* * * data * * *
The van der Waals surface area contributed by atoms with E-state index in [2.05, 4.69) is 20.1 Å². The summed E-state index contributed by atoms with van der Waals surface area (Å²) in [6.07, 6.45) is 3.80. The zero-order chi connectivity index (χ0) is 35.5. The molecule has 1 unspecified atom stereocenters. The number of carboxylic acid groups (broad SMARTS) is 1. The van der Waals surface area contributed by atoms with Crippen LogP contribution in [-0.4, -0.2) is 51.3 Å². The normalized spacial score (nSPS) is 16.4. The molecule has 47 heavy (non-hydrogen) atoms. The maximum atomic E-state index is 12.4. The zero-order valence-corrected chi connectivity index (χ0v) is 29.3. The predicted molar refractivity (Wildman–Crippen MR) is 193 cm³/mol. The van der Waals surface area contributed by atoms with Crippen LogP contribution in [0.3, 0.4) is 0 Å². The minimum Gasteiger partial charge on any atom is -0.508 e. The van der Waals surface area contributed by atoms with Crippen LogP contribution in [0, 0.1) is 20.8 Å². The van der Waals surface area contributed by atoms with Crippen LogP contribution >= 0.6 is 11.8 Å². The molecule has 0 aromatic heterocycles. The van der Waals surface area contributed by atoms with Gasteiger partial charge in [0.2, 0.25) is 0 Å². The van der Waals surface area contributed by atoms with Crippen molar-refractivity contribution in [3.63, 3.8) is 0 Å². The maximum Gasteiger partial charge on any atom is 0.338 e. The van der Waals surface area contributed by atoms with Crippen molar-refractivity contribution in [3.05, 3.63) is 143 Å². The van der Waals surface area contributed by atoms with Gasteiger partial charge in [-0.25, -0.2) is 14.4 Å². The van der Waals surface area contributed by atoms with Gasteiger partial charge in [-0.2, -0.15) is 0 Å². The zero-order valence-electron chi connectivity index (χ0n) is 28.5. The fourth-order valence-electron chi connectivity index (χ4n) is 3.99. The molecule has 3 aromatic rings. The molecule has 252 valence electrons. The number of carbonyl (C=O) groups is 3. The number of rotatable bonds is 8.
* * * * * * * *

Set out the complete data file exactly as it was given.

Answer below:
The van der Waals surface area contributed by atoms with E-state index in [2.05, 4.69) is 20.1 Å². The summed E-state index contributed by atoms with van der Waals surface area (Å²) in [6.07, 6.45) is 3.80. The zero-order chi connectivity index (χ0) is 35.5. The molecule has 1 unspecified atom stereocenters. The number of carboxylic acid groups (broad SMARTS) is 1. The van der Waals surface area contributed by atoms with Crippen LogP contribution in [-0.4, -0.2) is 51.3 Å². The normalized spacial score (nSPS) is 16.4. The molecule has 47 heavy (non-hydrogen) atoms. The maximum atomic E-state index is 12.4. The zero-order valence-corrected chi connectivity index (χ0v) is 29.3. The predicted molar refractivity (Wildman–Crippen MR) is 193 cm³/mol. The van der Waals surface area contributed by atoms with Crippen LogP contribution in [0.3, 0.4) is 0 Å². The minimum Gasteiger partial charge on any atom is -0.508 e. The van der Waals surface area contributed by atoms with Crippen LogP contribution in [0, 0.1) is 20.8 Å². The van der Waals surface area contributed by atoms with Crippen LogP contribution >= 0.6 is 11.8 Å². The molecule has 0 aromatic heterocycles. The van der Waals surface area contributed by atoms with Gasteiger partial charge in [0.2, 0.25) is 0 Å². The van der Waals surface area contributed by atoms with Crippen molar-refractivity contribution in [3.63, 3.8) is 0 Å². The maximum Gasteiger partial charge on any atom is 0.338 e. The van der Waals surface area contributed by atoms with Crippen molar-refractivity contribution in [3.05, 3.63) is 143 Å². The van der Waals surface area contributed by atoms with Gasteiger partial charge in [-0.25, -0.2) is 14.4 Å². The van der Waals surface area contributed by atoms with Gasteiger partial charge in [-0.2, -0.15) is 0 Å². The zero-order valence-electron chi connectivity index (χ0n) is 28.5. The fourth-order valence-electron chi connectivity index (χ4n) is 3.99. The molecule has 3 aromatic rings. The molecule has 252 valence electrons. The number of carbonyl (C=O) groups is 3. The number of rotatable bonds is 8.